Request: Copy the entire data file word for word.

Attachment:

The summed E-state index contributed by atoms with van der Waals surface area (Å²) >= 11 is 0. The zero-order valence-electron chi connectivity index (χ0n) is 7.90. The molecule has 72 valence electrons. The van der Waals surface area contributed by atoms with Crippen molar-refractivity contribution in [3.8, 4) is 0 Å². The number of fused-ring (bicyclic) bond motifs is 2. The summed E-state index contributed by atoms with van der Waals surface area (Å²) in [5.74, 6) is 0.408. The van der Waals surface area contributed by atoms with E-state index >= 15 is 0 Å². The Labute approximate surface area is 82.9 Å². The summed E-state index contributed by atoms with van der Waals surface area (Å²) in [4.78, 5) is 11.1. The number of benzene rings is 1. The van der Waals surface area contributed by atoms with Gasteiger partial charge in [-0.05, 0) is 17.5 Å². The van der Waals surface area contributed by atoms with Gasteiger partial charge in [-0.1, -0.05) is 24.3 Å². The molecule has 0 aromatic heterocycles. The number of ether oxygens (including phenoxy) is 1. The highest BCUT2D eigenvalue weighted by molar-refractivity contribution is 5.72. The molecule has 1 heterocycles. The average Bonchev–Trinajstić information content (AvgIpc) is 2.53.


The summed E-state index contributed by atoms with van der Waals surface area (Å²) >= 11 is 0. The zero-order valence-electron chi connectivity index (χ0n) is 7.90. The molecule has 72 valence electrons. The van der Waals surface area contributed by atoms with Crippen molar-refractivity contribution in [3.8, 4) is 0 Å². The number of fused-ring (bicyclic) bond motifs is 2. The summed E-state index contributed by atoms with van der Waals surface area (Å²) in [5.74, 6) is 0.408. The van der Waals surface area contributed by atoms with E-state index >= 15 is 0 Å². The Labute approximate surface area is 82.9 Å². The summed E-state index contributed by atoms with van der Waals surface area (Å²) in [4.78, 5) is 11.1. The number of benzene rings is 1. The van der Waals surface area contributed by atoms with Gasteiger partial charge in [-0.05, 0) is 17.5 Å². The van der Waals surface area contributed by atoms with Gasteiger partial charge in [-0.1, -0.05) is 24.3 Å². The molecule has 0 aromatic heterocycles. The number of ether oxygens (including phenoxy) is 1. The highest BCUT2D eigenvalue weighted by molar-refractivity contribution is 5.72. The molecule has 1 heterocycles. The average Bonchev–Trinajstić information content (AvgIpc) is 2.53.